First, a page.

Let's see the history of manufacturing. If you go back to the early nineteenth century, you'd order one thing and you'll get one gun. You have a lot of craftsmen, each of them builds a complete item. But each person made a different gun because it was based on their own approach. Completing anything needed fitting. Soft parts were stamped because they couldn't be exchanged.

The American way of manufacturing comes from shortage of labour. They started building machines to do the work. The problem was that the machine created parts were still inaccurate. Because of that, they need adjustment. Fitting was still required.

With the armory system of manufacturing. LeBlanc proposed interchangeable small parts but it was dropped, but it was brought back in America, or at least the idea. By creating Jugs, Gauges, and the precision work John Hall, the price of manufacturing the pieces increased because you had to be picky with the pieces you get. You had interchangeability but the economics didn't work.

From armories to bicycles to sewing machines, all the way to cars with Ford, impacts what we do today. The disassembly plant: the meat arrived in Chicago, and each butcher was responsible for cutting one piece of meat. There was very high throughput. In assembly, Ford moved the parts to the people rather than the people to the parts.

The Ford factory made sure there was no fitting, every part had to be fully designed, custom machines were made, so all the pieces could be interchangeable. The machine was giving the precision and the accuracy. Even the building was shaped to optimize the production. But it became impossible to change the car design as you would now have to knock the building down.

Interchangeability is great but there are other requirements! Which brings us to General Motors. GM gradually introduced the concept of a yearly model, which introduced the requirement of being agile. You suddenly need multi-purpose machine tools. For this you had to be able to re-arrange the components of the machine to create a new piece. Mechanization, interchangeability and rapid changeover to new models.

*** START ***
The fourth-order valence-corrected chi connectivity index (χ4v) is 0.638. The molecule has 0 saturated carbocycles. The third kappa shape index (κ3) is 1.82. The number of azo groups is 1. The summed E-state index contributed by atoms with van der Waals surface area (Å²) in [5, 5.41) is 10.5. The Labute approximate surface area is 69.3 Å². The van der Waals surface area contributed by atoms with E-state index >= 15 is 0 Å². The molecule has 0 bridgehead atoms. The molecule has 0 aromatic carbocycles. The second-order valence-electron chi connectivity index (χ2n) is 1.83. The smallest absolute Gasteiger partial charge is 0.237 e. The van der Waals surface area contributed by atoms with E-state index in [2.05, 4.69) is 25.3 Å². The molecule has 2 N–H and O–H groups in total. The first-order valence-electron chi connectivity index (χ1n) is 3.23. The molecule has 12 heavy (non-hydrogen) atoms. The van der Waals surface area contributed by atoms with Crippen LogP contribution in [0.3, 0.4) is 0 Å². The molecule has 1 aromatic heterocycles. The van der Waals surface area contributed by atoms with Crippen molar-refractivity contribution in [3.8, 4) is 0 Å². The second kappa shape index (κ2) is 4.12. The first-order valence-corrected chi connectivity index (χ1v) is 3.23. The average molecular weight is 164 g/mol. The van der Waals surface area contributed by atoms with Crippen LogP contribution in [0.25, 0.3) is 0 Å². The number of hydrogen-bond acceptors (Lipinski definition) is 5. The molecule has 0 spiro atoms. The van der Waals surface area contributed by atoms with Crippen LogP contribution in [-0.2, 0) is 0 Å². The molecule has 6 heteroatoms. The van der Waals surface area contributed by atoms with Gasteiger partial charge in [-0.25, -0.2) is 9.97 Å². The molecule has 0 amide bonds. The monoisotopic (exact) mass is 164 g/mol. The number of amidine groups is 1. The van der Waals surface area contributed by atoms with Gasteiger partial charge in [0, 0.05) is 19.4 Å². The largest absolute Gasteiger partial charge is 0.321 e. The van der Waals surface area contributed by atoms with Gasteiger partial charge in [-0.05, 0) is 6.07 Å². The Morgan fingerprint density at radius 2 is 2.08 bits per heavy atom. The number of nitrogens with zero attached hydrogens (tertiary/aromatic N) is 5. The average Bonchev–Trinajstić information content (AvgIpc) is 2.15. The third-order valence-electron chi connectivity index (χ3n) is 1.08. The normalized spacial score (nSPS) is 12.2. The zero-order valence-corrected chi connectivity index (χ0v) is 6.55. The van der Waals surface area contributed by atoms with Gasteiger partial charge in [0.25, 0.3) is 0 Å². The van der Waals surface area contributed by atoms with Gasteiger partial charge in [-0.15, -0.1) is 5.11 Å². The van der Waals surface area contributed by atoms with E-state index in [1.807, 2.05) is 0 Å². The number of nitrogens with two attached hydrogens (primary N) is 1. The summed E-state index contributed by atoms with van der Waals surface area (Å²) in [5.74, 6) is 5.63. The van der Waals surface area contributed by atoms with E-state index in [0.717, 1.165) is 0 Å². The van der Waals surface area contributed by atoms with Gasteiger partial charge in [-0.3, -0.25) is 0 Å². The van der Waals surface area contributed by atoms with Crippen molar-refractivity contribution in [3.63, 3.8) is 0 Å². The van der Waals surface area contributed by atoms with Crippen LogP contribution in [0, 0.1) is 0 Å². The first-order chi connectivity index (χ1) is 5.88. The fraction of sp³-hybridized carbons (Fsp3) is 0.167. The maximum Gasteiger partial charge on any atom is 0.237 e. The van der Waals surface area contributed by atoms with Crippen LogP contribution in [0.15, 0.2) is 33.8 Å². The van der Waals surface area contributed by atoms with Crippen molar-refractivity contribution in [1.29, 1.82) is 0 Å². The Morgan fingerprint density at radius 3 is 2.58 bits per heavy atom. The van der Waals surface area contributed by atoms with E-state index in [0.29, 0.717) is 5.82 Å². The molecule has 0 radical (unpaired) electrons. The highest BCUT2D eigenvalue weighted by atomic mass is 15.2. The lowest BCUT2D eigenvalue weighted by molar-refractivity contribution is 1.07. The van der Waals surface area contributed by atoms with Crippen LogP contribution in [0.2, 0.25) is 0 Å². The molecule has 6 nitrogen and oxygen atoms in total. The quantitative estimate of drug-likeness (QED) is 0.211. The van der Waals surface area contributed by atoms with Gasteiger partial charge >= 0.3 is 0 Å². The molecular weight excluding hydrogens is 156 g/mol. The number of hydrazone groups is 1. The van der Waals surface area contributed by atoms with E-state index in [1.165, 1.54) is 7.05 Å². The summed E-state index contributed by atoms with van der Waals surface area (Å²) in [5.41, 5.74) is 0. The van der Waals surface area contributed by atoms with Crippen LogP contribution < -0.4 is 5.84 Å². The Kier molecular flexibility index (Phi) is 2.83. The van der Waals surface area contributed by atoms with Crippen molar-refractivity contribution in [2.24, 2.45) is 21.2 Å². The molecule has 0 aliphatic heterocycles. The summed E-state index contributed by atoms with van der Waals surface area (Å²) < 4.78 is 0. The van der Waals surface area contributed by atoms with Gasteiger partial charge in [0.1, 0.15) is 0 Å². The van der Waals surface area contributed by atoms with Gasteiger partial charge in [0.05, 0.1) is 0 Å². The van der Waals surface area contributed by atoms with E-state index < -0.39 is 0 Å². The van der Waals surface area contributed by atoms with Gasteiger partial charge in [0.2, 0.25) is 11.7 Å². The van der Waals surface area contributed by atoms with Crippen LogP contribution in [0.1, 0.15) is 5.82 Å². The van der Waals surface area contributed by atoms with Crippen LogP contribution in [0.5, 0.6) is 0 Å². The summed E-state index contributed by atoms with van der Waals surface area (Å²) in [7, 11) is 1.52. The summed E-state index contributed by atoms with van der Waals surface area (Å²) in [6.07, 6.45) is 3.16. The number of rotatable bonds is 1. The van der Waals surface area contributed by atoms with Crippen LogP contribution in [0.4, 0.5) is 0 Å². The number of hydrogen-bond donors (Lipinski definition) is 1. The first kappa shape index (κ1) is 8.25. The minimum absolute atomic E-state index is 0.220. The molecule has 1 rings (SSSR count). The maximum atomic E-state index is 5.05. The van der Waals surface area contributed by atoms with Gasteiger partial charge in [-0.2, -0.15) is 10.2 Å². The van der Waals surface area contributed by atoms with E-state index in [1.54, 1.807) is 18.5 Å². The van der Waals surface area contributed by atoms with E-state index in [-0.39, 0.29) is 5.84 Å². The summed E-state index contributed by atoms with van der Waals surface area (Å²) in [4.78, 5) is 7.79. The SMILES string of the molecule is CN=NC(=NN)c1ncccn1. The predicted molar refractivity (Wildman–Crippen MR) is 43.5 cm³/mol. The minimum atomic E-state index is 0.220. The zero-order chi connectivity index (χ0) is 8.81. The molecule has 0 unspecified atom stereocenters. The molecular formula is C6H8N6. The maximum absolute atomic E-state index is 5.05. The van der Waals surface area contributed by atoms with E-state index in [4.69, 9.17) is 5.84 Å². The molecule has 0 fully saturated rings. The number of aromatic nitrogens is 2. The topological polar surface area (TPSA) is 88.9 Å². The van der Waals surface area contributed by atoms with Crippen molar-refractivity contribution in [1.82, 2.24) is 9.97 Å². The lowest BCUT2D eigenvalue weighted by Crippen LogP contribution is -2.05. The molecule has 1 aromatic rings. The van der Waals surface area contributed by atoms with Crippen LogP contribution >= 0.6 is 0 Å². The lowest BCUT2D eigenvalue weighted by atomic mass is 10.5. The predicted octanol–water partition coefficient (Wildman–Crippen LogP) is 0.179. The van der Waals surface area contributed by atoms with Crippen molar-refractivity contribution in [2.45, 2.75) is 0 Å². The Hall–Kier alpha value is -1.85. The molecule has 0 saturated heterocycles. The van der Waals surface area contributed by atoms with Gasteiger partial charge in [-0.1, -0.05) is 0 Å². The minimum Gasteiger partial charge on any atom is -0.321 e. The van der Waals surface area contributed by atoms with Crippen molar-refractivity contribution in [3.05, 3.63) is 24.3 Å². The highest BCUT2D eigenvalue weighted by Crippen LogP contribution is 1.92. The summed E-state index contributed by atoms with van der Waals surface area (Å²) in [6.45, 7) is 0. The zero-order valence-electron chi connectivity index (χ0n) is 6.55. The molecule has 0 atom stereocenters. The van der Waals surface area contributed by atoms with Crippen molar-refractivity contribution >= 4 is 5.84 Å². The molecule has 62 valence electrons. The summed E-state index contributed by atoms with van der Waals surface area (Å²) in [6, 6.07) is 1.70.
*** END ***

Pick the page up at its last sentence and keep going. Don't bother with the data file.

Let's talk about the American system of transaction processing. You start your activities, be it a human or a machine, and it goes to your database, you calculate ad you return your answer. But you have to do fitting inside the transaction. There's no boundaries when you update two databases within a transaction. Within each transaction you need to fit the work. But it gives you volume.

We need transactional "machine tools". No precision tools: our current tools can be used in different ways. Different programmers get different results. They're wonderful for labour savings, but not to separate their behaviour. Today, we have applications that have external behavior that are similar but the inside is different. If we are to take our applications apart, we need to make the internals of our applications interchangeable.